When Blue 44 opened up its doors nine months ago, the owner/operator, Christofer Nardelli, had a vision for his restaurant. He wanted a comfortable hangout for residents, families and students who crave good food at reasonable prices.
If last night was any indication of a typical evening there, then he’s achieved his goal.
Blue 44 is on Connecticut Avenue in a neighborhood with a dearth of restaurants. It’s in a non-descript shopping center, a block from the Chevy Chase Safeway and south of the Uptown Theatre. Blue 44 occupies a narrow space with dark wooden booths and a small bar in back. Televisions play sporting events simultaneously, and the staff greets people with uncommon friendliness. This, according to Blue 44’s bartender, is because, “We know most of our customers.” It surely looked that way. One young server picked up a guest’s walker like she’d done it many times before, to stow away, and return it when the guest was ready to leave.
The inspiration behind Blue 44 is Pittsburgh, the owner’s hometown. If you’ve spent any time in Pittsburgh, you will totally get it. Blue 44 is like so many of the hospitable, warm and cozy restaurants in the ‘Burgh. I had the pleasure of living there one summer and ate my way through the college town of Oakland. I never made it halfway, there are so many worthy places to dine, and at bargain prices. And when you were craving homemade pasta and gravy, it’s a short drive or walk from Oakland over the Bloomfield Bridge, to Pittsburgh’s Little Italy. Which is where Nardelli apparently got his chops, so to speak.
One famous restaurant in the Oakland neighborhood, at the confluence of University of Pittsburgh and Carnegie Mellon, is Primanti Brothers. This little dive put itself on the map, when they added cole slaw and French fries to their subs, or hoagie as you say in Pittsburgh.
Honestly, I’ve never eaten one, and maybe never will. I like my French fries on the side where I can savor every one. So, although Blue 44 offers a “Pittsburgh-style cheesesteak” I opted for the grilled cheese sandwich of the day. My guests chose the Nicoise salad and the Coq au Vin. Now, that doesn’t sound too Pittsburgh, I know, but it demonstrates the strengths of Blue 44’s kitchen. Formerly under the tutelage of skilled chefs at Annapolis’ Treaty of Paris and Persimmon, Chef James Turner found his breakout role here at Blue 44 and is a formidable player in the kitchen. He’s got a nice range, but may be better at preparing meals for fine dining than he is dive dining.
The only other Pittsburgh dish is the Peirogis appetizer, puffs of potato dumplings sautéed in butter topped with caramelized onions. The rest of the dishes vary from New American to French and Italian-influenced. No matter, diners don’t hold Blue 44 to this Pittsburgh theme, and everyone seemed to enjoy having options from Duck Confit to Boullabaisse.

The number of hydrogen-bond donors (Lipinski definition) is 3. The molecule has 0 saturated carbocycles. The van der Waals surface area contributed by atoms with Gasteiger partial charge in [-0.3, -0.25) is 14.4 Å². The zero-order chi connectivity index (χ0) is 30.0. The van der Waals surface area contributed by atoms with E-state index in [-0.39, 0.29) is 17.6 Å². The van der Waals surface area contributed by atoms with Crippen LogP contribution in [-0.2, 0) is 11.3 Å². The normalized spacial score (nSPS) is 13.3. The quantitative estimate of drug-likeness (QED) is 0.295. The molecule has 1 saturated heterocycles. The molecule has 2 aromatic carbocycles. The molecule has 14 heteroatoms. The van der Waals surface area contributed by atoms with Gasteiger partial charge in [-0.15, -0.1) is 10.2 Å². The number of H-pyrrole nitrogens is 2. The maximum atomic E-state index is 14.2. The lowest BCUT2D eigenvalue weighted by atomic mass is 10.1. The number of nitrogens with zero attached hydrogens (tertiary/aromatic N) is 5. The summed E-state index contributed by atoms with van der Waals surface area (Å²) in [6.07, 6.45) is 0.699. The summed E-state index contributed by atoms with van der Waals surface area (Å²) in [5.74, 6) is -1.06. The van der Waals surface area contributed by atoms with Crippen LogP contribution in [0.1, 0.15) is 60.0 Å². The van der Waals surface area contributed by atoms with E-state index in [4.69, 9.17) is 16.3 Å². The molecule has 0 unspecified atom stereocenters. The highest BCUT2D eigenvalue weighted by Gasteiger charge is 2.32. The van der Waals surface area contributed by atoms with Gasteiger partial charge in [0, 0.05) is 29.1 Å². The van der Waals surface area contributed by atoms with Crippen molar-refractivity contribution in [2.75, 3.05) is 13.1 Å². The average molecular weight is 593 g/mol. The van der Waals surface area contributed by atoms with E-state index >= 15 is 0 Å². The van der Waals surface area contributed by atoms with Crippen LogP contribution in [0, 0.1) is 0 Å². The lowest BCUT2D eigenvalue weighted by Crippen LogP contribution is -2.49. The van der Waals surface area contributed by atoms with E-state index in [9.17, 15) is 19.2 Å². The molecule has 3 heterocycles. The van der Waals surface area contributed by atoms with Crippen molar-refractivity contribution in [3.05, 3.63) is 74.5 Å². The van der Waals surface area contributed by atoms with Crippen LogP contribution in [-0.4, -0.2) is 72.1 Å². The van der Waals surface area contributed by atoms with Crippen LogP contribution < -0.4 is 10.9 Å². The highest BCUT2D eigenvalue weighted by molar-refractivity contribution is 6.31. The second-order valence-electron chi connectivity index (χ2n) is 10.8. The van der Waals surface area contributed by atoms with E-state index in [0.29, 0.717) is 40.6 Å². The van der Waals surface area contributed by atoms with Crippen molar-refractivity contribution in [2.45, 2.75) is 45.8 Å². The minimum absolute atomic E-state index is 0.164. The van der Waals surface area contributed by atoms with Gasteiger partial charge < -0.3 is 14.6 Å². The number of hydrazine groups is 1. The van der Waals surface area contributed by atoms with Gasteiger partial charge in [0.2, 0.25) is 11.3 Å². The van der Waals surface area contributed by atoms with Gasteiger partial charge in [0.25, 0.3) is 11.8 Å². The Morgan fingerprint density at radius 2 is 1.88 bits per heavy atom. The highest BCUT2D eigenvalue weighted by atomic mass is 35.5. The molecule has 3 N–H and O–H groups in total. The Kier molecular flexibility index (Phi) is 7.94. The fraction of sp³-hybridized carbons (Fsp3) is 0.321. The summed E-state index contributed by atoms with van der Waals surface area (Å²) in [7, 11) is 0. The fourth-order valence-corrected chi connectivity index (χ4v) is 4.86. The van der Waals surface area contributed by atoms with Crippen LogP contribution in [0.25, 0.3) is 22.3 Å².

After a bit of a wait, the Nicoise salad arrived with medium rare grilled tuna steak nestled on green beans, hardboiled eggs, gaufrette potatoes and capers in a lemon vinaigrette. My guest was raised in a French-speaking country, and has a gluten allergy. Saying she was impressed with this dish, the tiny woman devoured every bite. Her sister, my other companion, is a meat and potatoes fan. A fluent cook, she’s made her fair share of coq au vin, but said this rendition was superb. Blue 44 dubs the dish Bistro Chicken—pan roasted chicken cooked in thick bacon, leeks, carrots, mushrooms and red bliss potatoes simmered in wine.
I was craving a hearty, decadent sandwich, but was a little disappointed with my grilled cheese of the day. The grilled bread was a little mushy, the provolone was not melted, but fortunately, the fresh tomato, thick bacon slices and raw spinach leaves saved it from disaster. The fries were outstanding however—crisp, not over-salted, not greasy and very potatoey.
The wine list and beer choices were slight but quality. The desserts were artistic and varied. I especially wanted to try their Campfire Torte—a chocolate torte topped with marshmallow cream, graham crackers and dulce de leche sauce. But, I’m saving that for my next visit, which I should time around some of their weekly specials: Blue 44 hosts Sunday Brunch from 11:30 until 2:30, Ladies Night on Thursday from 5-11 pm with discounted drinks, and on Monday nights, a Three Course Fried Chicken Dinner with a salad and dessert for $19.
When I arrived at 6 pm, there were a few tables available, but within minutes, every table was filled. Blue 44 won’t seat you without a full party and doesn’t take reservations for tables less than six. We dined in the bar, which offered a view of the action and I witnessed a constant flow of newcomers until about 8 pm. Both times I’ve stopped in, the place was packed and there was a wait. I asked the bartender why so popular. Quite the philosopher, a trait valued in bartenders, he shared his opinion, “We feel like home.”
If I lived close by, I would probably be a regular at Blue 44.
Freelance writer and photographer specializing in vivid, deeply reported stories about food, travel and family.